News Brief

CBC Documentary Edited by Insurance Company

Last week, the CBC aired Volunteers Unleashed, which is great because it's a well made and important documentary that should be seen. But gone are critical mentions of Me to We, and in one case the CBC appears to have misrepresented the opinion of one of its own interview subjects by adding a voiceover that contradicts what she said.

We told you a couple weeks ago about Volunteers Unleashed, a CBC doc that was pulled right before it was first set to air. The CBC told us the documentary was delayed due to “copyright issues.” The charity Free the Children told us that they “raised concerns” about “unauthorized footage” but that the CBC assured them the doc was not critical of Me to We, their for-profit retail and voluntourism sister organization.

It seemed pretty important to both parties to assure us that this was NOT about suppressing a critical documentary. Just copyright. Move along.

So……CANADALAND obtained a copy of Volunteers Unleashed and posted the clips in question. They were in fact kinda critical of Me to We. Also, we found out that the “unauthorized footage” at the heart of the copyright issue was in fact licensed by the CBC from the footage’s owners: Global News- not Me to We, Free the Children, or the Kielburger brothers who run both organizations.

Last week, the CBC aired Volunteers Unleashed, with changes that CANADALAND has learned were ordered by the insurance company used for the film, and which appear to misrepresent the opinion of a key interview subject.

Here’s what was changed.

1. The CBC kept footage of “We Day”, but removed the Kielburger Brothers.

We Day is an annual event put on in multiple cities by Free the Children where thousands of schoolchildren fill stadiums for a multimedia extravaganza promoting “youth empowerment.” The original cut of Volunteers Unleashed featured Craig Kielburger enthusiastically hyping up the crowd, with Marc standing at his side. This was the clip the CBC licensed from Global. Parts of this are still in there, but now we only see the arena of kids and a brief audio cut of Craig Kielburger’s voice, which isn’t identified as belonging to anyone.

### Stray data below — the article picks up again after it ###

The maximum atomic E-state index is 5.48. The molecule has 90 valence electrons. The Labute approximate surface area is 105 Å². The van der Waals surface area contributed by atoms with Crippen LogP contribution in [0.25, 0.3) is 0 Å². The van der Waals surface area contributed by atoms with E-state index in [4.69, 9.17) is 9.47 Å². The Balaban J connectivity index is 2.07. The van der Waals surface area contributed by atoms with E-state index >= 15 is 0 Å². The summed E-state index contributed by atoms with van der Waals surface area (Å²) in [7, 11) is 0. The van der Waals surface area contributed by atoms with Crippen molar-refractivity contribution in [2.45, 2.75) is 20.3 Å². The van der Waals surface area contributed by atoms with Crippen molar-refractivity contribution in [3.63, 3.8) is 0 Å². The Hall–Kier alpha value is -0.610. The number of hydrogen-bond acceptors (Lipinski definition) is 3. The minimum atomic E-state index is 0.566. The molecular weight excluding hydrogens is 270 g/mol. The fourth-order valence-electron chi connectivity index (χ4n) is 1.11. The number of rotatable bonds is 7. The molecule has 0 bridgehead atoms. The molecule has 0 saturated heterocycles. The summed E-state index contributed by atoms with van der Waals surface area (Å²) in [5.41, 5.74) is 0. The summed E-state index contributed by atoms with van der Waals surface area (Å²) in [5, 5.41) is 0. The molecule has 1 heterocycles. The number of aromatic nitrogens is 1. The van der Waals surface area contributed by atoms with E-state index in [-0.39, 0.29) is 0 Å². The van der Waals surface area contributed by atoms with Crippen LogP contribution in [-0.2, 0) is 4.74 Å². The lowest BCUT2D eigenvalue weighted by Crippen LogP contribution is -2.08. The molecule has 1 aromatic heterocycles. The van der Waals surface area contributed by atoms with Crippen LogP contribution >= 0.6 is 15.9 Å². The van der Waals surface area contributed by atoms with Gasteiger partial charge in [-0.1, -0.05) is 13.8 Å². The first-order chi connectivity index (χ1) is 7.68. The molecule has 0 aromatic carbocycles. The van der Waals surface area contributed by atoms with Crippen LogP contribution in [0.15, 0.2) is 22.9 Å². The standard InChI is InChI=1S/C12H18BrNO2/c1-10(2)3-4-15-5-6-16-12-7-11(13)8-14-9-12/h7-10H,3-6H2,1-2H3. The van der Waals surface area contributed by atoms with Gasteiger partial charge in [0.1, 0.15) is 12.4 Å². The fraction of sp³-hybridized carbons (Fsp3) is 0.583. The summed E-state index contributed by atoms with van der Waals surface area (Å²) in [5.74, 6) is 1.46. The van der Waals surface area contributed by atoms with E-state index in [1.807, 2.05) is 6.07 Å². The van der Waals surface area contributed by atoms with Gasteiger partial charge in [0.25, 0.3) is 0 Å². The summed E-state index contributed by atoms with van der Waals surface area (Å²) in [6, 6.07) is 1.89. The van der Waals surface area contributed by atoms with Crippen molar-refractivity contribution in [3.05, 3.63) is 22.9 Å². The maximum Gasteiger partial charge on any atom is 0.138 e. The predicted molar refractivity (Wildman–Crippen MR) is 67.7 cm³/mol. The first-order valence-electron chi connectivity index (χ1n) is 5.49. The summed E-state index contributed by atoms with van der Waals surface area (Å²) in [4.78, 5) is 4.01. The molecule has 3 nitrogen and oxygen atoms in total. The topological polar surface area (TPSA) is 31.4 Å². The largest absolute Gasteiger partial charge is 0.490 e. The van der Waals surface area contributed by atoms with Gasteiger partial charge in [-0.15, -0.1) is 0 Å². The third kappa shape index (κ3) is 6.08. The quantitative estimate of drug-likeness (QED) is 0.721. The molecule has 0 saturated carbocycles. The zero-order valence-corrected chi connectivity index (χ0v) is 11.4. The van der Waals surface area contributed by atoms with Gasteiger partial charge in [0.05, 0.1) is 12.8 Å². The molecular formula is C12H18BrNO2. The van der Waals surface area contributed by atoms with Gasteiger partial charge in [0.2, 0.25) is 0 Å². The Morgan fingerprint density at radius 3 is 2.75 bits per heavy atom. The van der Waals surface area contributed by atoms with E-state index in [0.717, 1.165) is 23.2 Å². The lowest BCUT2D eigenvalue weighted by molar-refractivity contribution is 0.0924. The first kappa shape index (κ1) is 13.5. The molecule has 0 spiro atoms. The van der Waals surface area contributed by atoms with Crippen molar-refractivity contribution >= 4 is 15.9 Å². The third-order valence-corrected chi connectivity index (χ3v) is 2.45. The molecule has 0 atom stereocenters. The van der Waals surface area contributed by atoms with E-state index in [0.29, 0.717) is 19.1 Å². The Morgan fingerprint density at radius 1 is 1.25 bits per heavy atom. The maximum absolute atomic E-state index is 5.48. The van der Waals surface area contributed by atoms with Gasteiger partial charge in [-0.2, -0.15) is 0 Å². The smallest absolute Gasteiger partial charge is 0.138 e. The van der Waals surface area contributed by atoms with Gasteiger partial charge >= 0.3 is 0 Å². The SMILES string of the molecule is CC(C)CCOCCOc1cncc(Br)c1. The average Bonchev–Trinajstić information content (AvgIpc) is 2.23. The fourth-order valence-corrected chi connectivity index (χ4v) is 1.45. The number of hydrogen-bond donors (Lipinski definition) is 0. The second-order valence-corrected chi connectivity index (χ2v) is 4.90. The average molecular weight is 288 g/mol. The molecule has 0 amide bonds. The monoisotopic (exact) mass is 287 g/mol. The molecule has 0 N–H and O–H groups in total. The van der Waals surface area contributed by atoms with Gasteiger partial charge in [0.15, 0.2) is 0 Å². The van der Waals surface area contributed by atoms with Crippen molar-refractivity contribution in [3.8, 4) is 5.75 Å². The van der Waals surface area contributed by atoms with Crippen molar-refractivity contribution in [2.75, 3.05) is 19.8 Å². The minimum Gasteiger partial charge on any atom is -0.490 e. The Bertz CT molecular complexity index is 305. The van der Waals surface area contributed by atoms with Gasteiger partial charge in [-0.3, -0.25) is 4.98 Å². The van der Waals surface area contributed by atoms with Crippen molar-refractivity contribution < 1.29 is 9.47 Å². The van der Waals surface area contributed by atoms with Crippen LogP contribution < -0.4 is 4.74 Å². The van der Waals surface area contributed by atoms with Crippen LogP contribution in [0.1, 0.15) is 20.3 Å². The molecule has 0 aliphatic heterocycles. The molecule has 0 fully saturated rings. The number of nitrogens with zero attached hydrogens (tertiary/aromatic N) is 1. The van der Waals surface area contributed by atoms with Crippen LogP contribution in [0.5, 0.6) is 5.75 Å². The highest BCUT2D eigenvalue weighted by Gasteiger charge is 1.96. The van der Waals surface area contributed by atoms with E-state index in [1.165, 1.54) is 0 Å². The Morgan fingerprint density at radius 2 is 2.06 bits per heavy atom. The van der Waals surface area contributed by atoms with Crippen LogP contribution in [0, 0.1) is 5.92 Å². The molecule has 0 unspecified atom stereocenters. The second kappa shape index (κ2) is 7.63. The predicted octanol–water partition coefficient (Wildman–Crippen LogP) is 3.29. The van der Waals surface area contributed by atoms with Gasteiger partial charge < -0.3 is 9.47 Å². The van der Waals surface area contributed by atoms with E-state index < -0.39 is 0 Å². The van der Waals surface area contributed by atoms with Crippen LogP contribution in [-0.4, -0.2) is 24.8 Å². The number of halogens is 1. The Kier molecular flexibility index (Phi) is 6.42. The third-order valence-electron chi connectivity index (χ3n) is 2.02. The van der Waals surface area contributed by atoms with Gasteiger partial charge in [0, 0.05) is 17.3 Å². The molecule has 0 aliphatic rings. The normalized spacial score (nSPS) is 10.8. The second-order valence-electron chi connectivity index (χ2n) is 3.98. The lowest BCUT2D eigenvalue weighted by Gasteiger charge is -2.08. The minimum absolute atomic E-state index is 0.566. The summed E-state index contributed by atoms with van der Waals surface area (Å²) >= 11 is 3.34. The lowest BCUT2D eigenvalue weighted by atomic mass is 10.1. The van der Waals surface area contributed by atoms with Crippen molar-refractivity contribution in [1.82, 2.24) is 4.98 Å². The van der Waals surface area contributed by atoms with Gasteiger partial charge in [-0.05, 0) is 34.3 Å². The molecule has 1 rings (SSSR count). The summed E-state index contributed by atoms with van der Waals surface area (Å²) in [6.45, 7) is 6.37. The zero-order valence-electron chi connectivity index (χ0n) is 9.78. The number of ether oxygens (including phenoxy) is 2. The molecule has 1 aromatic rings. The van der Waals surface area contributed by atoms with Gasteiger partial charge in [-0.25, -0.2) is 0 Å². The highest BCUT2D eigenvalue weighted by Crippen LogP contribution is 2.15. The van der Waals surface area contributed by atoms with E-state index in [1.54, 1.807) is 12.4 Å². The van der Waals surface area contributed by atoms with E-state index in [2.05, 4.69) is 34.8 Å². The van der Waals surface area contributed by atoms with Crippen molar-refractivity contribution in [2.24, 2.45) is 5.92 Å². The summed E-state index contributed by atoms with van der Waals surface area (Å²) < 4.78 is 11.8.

So CBC used its We Day footage – the licensing issue seems to be moot. And now, Volunteers Unleashed director Brad Quennville tells us that the decision to make these edits was caused by pressure from the Errors and Omissions insurers:

“The insurers providing Errors and Omissions insurance insisted on the removal of the contested footage and a number of editorial changes to help mitigate any potential legal action. It was a very frustrating process, seeing one’s story get altered, but from what I understand it was necessary in order to get the E&O insurance and to reduce the risks of legal action following its broadcast.”

We had earlier asked the CBC and Me to We if there were libel threats or libel issues beyond a mere licensing issue, and neither answered.

The omission of the Kielburger’s images raises a disturbing question:

Does the CBC concede that subjects of its journalism need to “authorize” the CBC to use pictures of them?

2. The CBC removed mention of Me to We trips to Ecuador.